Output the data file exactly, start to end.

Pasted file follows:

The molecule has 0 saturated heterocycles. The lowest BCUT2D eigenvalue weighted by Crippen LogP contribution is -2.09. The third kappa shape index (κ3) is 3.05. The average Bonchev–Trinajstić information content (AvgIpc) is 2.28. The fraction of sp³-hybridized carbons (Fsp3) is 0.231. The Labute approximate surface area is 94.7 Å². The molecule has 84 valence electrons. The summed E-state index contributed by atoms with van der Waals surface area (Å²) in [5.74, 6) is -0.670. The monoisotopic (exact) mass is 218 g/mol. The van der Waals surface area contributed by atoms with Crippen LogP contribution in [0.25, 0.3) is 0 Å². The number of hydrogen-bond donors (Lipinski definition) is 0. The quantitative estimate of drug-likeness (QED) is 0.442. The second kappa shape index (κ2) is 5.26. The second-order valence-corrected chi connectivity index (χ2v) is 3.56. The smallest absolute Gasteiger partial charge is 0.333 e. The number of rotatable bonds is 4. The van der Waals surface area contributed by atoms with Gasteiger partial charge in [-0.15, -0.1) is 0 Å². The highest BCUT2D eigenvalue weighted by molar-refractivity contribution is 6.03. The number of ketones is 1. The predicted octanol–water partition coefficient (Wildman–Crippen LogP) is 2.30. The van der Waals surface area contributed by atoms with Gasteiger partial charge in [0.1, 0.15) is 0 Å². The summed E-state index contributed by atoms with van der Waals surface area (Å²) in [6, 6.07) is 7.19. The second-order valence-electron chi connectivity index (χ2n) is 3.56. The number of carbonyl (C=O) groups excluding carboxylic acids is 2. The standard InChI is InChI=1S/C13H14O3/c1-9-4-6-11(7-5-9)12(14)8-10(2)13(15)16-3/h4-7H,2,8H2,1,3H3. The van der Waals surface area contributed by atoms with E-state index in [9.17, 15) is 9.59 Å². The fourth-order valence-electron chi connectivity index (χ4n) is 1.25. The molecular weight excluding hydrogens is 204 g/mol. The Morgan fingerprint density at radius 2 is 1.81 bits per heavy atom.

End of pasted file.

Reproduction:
The molecule has 0 saturated heterocycles. The lowest BCUT2D eigenvalue weighted by Crippen LogP contribution is -2.09. The third kappa shape index (κ3) is 3.05. The average Bonchev–Trinajstić information content (AvgIpc) is 2.28. The fraction of sp³-hybridized carbons (Fsp3) is 0.231. The Labute approximate surface area is 94.7 Å². The molecule has 84 valence electrons. The summed E-state index contributed by atoms with van der Waals surface area (Å²) in [5.74, 6) is -0.670. The monoisotopic (exact) mass is 218 g/mol. The van der Waals surface area contributed by atoms with Crippen LogP contribution in [0.25, 0.3) is 0 Å². The number of hydrogen-bond donors (Lipinski definition) is 0. The quantitative estimate of drug-likeness (QED) is 0.442. The second kappa shape index (κ2) is 5.26. The second-order valence-corrected chi connectivity index (χ2v) is 3.56. The smallest absolute Gasteiger partial charge is 0.333 e. The number of rotatable bonds is 4. The van der Waals surface area contributed by atoms with Gasteiger partial charge in [-0.15, -0.1) is 0 Å². The highest BCUT2D eigenvalue weighted by molar-refractivity contribution is 6.03. The number of ketones is 1. The predicted octanol–water partition coefficient (Wildman–Crippen LogP) is 2.30. The van der Waals surface area contributed by atoms with Gasteiger partial charge in [0.1, 0.15) is 0 Å². The summed E-state index contributed by atoms with van der Waals surface area (Å²) in [6, 6.07) is 7.19. The second-order valence-electron chi connectivity index (χ2n) is 3.56. The number of carbonyl (C=O) groups excluding carboxylic acids is 2. The standard InChI is InChI=1S/C13H14O3/c1-9-4-6-11(7-5-9)12(14)8-10(2)13(15)16-3/h4-7H,2,8H2,1,3H3. The van der Waals surface area contributed by atoms with E-state index in [9.17, 15) is 9.59 Å². The fourth-order valence-electron chi connectivity index (χ4n) is 1.25. The molecular weight excluding hydrogens is 204 g/mol. The Morgan fingerprint density at radius 2 is 1.81 bits per heavy atom.